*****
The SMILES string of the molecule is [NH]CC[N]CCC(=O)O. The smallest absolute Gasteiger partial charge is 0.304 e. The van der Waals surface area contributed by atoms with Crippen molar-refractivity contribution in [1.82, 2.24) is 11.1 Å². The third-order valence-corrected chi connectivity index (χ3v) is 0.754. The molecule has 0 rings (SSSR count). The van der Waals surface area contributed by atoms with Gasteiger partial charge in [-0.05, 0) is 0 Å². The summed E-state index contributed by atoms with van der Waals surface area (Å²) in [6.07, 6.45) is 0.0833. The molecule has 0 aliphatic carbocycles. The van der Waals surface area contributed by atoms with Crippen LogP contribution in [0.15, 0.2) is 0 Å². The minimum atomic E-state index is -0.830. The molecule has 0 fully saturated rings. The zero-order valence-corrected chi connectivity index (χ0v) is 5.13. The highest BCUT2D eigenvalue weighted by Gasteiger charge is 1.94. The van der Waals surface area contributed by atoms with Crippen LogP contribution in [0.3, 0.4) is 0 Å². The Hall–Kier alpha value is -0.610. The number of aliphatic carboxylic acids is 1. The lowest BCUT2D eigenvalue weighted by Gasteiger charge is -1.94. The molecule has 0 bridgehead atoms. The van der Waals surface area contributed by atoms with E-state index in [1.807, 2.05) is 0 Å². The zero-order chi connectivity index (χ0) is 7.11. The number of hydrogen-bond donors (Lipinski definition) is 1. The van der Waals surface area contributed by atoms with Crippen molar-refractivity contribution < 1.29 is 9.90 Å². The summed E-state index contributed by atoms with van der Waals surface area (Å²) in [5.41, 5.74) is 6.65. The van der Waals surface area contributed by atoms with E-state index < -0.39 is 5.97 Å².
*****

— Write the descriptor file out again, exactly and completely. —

The SMILES string of the molecule is [NH]CC[N]CCC(=O)O. The smallest absolute Gasteiger partial charge is 0.304 e. The van der Waals surface area contributed by atoms with Crippen molar-refractivity contribution in [1.82, 2.24) is 11.1 Å². The third-order valence-corrected chi connectivity index (χ3v) is 0.754. The molecule has 0 rings (SSSR count). The van der Waals surface area contributed by atoms with Gasteiger partial charge in [-0.05, 0) is 0 Å². The summed E-state index contributed by atoms with van der Waals surface area (Å²) in [6.07, 6.45) is 0.0833. The molecule has 0 aliphatic carbocycles. The van der Waals surface area contributed by atoms with Crippen LogP contribution in [0.15, 0.2) is 0 Å². The minimum atomic E-state index is -0.830. The molecule has 0 fully saturated rings. The zero-order valence-corrected chi connectivity index (χ0v) is 5.13. The highest BCUT2D eigenvalue weighted by Gasteiger charge is 1.94. The van der Waals surface area contributed by atoms with Crippen LogP contribution in [0.3, 0.4) is 0 Å². The Hall–Kier alpha value is -0.610. The number of aliphatic carboxylic acids is 1. The lowest BCUT2D eigenvalue weighted by Gasteiger charge is -1.94. The molecule has 0 bridgehead atoms. The van der Waals surface area contributed by atoms with E-state index in [1.807, 2.05) is 0 Å². The zero-order chi connectivity index (χ0) is 7.11. The number of hydrogen-bond donors (Lipinski definition) is 1. The van der Waals surface area contributed by atoms with Crippen molar-refractivity contribution < 1.29 is 9.90 Å². The summed E-state index contributed by atoms with van der Waals surface area (Å²) in [5.41, 5.74) is 6.65. The van der Waals surface area contributed by atoms with E-state index < -0.39 is 5.97 Å².